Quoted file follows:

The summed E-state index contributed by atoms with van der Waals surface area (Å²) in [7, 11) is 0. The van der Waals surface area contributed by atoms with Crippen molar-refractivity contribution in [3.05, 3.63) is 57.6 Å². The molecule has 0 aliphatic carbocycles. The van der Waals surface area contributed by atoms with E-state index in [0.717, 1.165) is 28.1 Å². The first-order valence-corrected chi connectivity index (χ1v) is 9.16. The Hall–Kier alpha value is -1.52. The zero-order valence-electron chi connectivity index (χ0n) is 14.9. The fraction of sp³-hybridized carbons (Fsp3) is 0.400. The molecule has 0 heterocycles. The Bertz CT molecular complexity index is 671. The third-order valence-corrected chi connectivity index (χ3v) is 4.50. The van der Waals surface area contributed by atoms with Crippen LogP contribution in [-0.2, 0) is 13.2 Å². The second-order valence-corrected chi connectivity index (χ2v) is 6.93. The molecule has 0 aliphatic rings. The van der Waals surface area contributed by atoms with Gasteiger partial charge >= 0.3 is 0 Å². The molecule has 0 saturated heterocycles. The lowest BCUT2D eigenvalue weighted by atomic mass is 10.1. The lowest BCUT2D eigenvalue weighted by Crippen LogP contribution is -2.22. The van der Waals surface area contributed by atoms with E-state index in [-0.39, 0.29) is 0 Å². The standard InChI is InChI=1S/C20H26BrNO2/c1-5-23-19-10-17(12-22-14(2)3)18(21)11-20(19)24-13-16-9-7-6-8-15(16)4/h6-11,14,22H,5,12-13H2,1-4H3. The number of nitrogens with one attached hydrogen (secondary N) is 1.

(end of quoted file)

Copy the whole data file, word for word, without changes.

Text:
The summed E-state index contributed by atoms with van der Waals surface area (Å²) in [7, 11) is 0. The van der Waals surface area contributed by atoms with Crippen molar-refractivity contribution in [3.05, 3.63) is 57.6 Å². The molecule has 0 aliphatic carbocycles. The van der Waals surface area contributed by atoms with E-state index in [0.717, 1.165) is 28.1 Å². The first-order valence-corrected chi connectivity index (χ1v) is 9.16. The Hall–Kier alpha value is -1.52. The zero-order valence-electron chi connectivity index (χ0n) is 14.9. The fraction of sp³-hybridized carbons (Fsp3) is 0.400. The molecule has 0 heterocycles. The Bertz CT molecular complexity index is 671. The third-order valence-corrected chi connectivity index (χ3v) is 4.50. The van der Waals surface area contributed by atoms with Crippen LogP contribution in [-0.2, 0) is 13.2 Å². The second-order valence-corrected chi connectivity index (χ2v) is 6.93. The molecule has 0 aliphatic rings. The van der Waals surface area contributed by atoms with Gasteiger partial charge >= 0.3 is 0 Å². The molecule has 0 saturated heterocycles. The lowest BCUT2D eigenvalue weighted by atomic mass is 10.1. The lowest BCUT2D eigenvalue weighted by Crippen LogP contribution is -2.22. The van der Waals surface area contributed by atoms with E-state index in [-0.39, 0.29) is 0 Å². The standard InChI is InChI=1S/C20H26BrNO2/c1-5-23-19-10-17(12-22-14(2)3)18(21)11-20(19)24-13-16-9-7-6-8-15(16)4/h6-11,14,22H,5,12-13H2,1-4H3. The number of nitrogens with one attached hydrogen (secondary N) is 1.